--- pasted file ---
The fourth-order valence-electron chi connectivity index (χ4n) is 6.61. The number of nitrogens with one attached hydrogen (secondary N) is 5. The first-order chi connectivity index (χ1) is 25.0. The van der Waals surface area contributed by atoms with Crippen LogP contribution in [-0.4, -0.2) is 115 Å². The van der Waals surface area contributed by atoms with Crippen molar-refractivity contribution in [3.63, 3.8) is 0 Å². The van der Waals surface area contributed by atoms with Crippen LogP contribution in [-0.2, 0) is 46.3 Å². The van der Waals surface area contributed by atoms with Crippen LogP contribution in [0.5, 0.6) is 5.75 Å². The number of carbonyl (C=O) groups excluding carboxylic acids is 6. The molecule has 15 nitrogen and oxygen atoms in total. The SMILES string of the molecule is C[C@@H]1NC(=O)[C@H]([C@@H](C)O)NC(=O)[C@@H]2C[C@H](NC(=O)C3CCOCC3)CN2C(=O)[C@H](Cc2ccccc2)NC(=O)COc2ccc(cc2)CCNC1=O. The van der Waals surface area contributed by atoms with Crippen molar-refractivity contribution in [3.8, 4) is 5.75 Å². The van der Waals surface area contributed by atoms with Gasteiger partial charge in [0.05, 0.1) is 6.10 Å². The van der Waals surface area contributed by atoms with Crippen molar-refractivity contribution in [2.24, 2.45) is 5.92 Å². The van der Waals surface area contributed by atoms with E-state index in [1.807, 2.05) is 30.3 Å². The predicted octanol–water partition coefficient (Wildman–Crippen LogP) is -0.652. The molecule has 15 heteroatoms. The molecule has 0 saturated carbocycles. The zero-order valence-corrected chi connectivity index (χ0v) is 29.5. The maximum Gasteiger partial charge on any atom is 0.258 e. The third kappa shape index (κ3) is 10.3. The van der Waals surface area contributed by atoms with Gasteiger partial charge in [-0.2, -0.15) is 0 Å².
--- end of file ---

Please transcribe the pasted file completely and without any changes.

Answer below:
The fourth-order valence-electron chi connectivity index (χ4n) is 6.61. The number of nitrogens with one attached hydrogen (secondary N) is 5. The first-order chi connectivity index (χ1) is 25.0. The van der Waals surface area contributed by atoms with Crippen LogP contribution in [-0.4, -0.2) is 115 Å². The van der Waals surface area contributed by atoms with Crippen molar-refractivity contribution in [3.63, 3.8) is 0 Å². The van der Waals surface area contributed by atoms with Crippen LogP contribution in [-0.2, 0) is 46.3 Å². The van der Waals surface area contributed by atoms with Crippen LogP contribution in [0.5, 0.6) is 5.75 Å². The number of carbonyl (C=O) groups excluding carboxylic acids is 6. The molecule has 15 nitrogen and oxygen atoms in total. The SMILES string of the molecule is C[C@@H]1NC(=O)[C@H]([C@@H](C)O)NC(=O)[C@@H]2C[C@H](NC(=O)C3CCOCC3)CN2C(=O)[C@H](Cc2ccccc2)NC(=O)COc2ccc(cc2)CCNC1=O. The van der Waals surface area contributed by atoms with Crippen molar-refractivity contribution in [3.8, 4) is 5.75 Å². The van der Waals surface area contributed by atoms with Gasteiger partial charge in [0.05, 0.1) is 6.10 Å². The van der Waals surface area contributed by atoms with Crippen molar-refractivity contribution in [2.24, 2.45) is 5.92 Å². The van der Waals surface area contributed by atoms with E-state index in [1.807, 2.05) is 30.3 Å². The predicted octanol–water partition coefficient (Wildman–Crippen LogP) is -0.652. The molecule has 15 heteroatoms. The molecule has 0 saturated carbocycles. The zero-order valence-corrected chi connectivity index (χ0v) is 29.5. The maximum Gasteiger partial charge on any atom is 0.258 e. The third kappa shape index (κ3) is 10.3. The van der Waals surface area contributed by atoms with Gasteiger partial charge in [-0.2, -0.15) is 0 Å².